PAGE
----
Kremlin dismisses 'lies' that Putin has doubles and sits in a bunker

The Kremlin has repeatedly dismissed speculation that Putin, Russia's paramount leader since 1999, is ill.

 Russian President Vladimir Putin chairs a meeting with members of the Security Council via a video link at the Novo-Ogaryovo state residence outside Moscow, Russia, April 21, 2023. (photo credit: SPUTNIK/ALEXEI BABUSHKIN/KREMLIN VIA REUTERS)
Russian President Vladimir Putin chairs a meeting with members of the Security Council via a video link at the Novo-Ogaryovo state residence outside Moscow, Russia, April 21, 2023.
(photo credit: SPUTNIK/ALEXEI BABUSHKIN/KREMLIN VIA REUTERS)

The Kremlin rejected what it said were lies that President Vladimir Putin had lookalike body doubles who stood in for the 70-year-old leader and that he spent much of his time shielding in a nuclear bunker.

Kremlin spokesman Dmitry Peskov listed what he said were fabrications about Russia in a speech that touched on the country's history since the 1991 fall of the Soviet Union, the causes of the Ukraine war and the alleged perfidy of Western society.

Spokesman lists fabrications

"You have probably heard that he (Putin) has very many doubles who work instead of him while he sits in a bunker," Peskov said at a Moscow conference, before chuckling: "Yet another lie."

"You see yourselves what our president is like: he always was, and is now, mega-active - those who work next to him can hardly keep up with him," he said.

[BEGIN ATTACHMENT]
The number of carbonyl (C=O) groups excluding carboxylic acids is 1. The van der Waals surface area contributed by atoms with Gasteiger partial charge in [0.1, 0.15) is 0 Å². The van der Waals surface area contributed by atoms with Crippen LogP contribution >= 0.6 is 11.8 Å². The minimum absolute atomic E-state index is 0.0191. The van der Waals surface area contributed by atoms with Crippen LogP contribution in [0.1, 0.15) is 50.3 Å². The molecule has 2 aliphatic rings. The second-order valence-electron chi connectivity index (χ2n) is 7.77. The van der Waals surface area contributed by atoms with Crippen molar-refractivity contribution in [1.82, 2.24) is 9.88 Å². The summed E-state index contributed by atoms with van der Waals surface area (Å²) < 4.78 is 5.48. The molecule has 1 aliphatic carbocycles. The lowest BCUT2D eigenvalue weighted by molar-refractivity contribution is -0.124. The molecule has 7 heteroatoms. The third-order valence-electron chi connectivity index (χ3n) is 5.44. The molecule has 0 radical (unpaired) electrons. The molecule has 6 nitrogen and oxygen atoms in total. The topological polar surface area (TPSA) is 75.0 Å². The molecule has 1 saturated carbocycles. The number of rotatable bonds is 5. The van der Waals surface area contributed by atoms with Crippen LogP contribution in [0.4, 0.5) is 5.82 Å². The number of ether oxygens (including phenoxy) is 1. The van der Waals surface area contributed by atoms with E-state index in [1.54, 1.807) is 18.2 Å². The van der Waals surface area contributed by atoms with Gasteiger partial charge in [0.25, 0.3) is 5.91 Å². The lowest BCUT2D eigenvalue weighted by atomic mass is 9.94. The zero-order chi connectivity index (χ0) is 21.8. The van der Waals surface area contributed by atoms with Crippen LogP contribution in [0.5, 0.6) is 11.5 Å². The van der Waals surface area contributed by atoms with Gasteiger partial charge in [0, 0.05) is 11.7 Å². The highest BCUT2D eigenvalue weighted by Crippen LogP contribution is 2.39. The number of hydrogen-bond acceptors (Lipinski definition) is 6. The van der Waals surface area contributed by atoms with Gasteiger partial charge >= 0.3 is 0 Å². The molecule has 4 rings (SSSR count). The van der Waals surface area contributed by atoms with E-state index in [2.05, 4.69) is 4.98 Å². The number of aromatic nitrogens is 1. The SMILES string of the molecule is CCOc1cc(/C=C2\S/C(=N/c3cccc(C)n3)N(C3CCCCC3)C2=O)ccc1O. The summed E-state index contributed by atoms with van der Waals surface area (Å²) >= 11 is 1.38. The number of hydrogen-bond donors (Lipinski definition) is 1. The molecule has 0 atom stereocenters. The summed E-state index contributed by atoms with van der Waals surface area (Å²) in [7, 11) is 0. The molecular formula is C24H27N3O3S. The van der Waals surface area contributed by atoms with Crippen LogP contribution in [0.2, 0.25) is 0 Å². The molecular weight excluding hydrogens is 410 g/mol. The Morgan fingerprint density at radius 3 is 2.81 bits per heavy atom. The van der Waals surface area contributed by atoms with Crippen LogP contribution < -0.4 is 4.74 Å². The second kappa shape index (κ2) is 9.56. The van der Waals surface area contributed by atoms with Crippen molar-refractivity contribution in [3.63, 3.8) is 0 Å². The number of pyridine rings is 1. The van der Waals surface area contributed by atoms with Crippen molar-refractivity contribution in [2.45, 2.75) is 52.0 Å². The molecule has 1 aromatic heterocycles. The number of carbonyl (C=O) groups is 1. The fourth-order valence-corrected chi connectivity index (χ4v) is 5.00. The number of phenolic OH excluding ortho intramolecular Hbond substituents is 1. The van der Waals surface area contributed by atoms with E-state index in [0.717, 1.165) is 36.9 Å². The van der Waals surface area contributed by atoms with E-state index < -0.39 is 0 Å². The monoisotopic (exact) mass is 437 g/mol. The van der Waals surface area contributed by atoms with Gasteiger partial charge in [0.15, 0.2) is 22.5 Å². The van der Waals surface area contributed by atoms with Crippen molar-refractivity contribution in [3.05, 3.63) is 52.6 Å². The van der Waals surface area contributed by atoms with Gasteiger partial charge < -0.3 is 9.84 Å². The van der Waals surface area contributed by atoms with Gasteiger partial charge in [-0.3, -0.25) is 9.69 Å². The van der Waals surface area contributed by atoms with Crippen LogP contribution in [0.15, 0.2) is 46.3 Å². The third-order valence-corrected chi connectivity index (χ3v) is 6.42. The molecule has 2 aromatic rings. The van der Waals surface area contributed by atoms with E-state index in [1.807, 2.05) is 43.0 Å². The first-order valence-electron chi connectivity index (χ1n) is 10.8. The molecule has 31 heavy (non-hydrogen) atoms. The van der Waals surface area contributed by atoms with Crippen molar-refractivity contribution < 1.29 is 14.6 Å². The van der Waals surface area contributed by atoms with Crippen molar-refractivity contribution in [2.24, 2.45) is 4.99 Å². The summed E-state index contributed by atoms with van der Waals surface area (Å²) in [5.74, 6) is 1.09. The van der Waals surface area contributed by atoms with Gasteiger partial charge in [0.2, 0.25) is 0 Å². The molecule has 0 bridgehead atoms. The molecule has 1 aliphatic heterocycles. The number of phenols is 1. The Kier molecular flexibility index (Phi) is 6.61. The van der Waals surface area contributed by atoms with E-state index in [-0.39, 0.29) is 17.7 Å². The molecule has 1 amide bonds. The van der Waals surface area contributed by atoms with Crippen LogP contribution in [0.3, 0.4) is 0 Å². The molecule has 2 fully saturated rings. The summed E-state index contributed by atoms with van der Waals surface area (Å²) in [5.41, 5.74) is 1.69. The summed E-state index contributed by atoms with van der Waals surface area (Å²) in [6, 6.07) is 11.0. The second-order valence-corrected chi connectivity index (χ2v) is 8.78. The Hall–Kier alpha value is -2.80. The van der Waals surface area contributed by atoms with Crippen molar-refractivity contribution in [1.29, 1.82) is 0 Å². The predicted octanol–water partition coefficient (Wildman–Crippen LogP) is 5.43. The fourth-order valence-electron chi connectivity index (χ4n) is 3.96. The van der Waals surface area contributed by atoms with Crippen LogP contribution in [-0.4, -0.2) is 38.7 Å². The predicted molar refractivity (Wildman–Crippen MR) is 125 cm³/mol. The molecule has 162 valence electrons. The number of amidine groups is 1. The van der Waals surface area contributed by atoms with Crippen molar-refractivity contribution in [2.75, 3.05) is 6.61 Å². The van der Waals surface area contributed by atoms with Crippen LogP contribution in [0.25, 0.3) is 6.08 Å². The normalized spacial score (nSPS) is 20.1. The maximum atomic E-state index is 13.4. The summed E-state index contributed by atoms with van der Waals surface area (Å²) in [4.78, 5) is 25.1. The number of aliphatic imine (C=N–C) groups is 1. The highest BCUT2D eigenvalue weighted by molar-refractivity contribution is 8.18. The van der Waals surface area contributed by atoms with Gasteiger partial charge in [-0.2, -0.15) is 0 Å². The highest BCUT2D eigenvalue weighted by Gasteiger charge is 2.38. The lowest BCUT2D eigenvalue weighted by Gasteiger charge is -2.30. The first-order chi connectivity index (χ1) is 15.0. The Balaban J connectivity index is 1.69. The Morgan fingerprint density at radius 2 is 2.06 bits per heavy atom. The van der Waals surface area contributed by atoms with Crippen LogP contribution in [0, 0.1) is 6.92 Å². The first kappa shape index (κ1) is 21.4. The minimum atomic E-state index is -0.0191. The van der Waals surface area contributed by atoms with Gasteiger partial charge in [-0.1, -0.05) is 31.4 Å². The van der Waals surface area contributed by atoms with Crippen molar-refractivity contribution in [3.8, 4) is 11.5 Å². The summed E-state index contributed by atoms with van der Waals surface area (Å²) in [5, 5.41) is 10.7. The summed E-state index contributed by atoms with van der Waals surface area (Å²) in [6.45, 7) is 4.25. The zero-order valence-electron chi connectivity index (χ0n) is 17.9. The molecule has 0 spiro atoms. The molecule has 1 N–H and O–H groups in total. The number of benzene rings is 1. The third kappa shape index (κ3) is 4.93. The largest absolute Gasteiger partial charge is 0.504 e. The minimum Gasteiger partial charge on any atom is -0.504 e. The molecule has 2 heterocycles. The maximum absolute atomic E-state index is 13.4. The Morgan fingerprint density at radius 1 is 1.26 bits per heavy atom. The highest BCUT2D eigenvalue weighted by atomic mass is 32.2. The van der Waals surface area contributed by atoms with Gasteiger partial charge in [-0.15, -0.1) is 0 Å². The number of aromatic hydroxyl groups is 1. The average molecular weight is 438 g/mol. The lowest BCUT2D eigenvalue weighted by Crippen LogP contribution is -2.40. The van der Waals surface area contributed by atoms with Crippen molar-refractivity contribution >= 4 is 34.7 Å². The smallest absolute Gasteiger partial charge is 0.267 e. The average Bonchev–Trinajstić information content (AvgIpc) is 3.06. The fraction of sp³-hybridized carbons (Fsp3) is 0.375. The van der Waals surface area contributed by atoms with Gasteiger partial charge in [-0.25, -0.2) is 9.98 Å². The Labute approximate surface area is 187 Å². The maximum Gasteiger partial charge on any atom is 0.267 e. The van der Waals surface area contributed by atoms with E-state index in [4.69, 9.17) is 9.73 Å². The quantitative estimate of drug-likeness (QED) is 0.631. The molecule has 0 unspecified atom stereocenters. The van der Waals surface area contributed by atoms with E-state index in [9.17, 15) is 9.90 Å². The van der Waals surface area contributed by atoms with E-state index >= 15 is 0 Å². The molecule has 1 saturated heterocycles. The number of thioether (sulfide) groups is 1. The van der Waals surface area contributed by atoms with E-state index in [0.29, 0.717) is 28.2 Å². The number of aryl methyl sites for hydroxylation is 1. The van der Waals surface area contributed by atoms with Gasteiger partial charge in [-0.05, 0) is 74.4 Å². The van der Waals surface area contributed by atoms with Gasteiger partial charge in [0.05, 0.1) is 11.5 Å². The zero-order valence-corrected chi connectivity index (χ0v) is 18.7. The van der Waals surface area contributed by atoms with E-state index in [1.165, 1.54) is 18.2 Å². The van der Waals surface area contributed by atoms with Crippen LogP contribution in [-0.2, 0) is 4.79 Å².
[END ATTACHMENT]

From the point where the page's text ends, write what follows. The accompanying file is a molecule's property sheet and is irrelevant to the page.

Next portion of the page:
"His energy can only be envied. His health can, God willing, only be wished for. Of course, he doesn't sit in any bunkers. This is also a lie," Peskov added.

Kremlin spokesman Dmitry Peskov speaks during the annual end-of-year news conference of Russian President Vladimir Putin in Moscow, Russia December 19, 2019. Picture taken December 19, 2019 (credit: SPUTNIK/ALEXEI NIKOLSKY/KREMLIN VIA REUTERS)Kremlin spokesman Dmitry Peskov speaks during the annual end-of-year news conference of Russian President Vladimir Putin in Moscow, Russia December 19, 2019. Picture taken December 19, 2019 (credit: SPUTNIK/ALEXEI NIKOLSKY/KREMLIN VIA REUTERS)

The Kremlin has repeatedly dismissed speculation that Putin, Russia's paramount leader since 1999, is ill.

During a state visit to Moscow last month, Chinese President Xi Jinping told Putin he was convinced voters would support the Russian leader again in a presidential election due in 2024. Putin has not yet said whether he will seek another term.

When he first came to power, Putin vowed to end the chaos that gripped post-Soviet Russia in the 1990s, but the invasion of Ukraine is the most serious military crisis any Kremlin chief has faced since the Soviet-Afghan war of 1979-89.

The conflict in Ukraine has ushered in the gravest confrontation with the West since the 1962 Cuban Missile Crisis, while Putin has vowed to pivot away from the West towards China.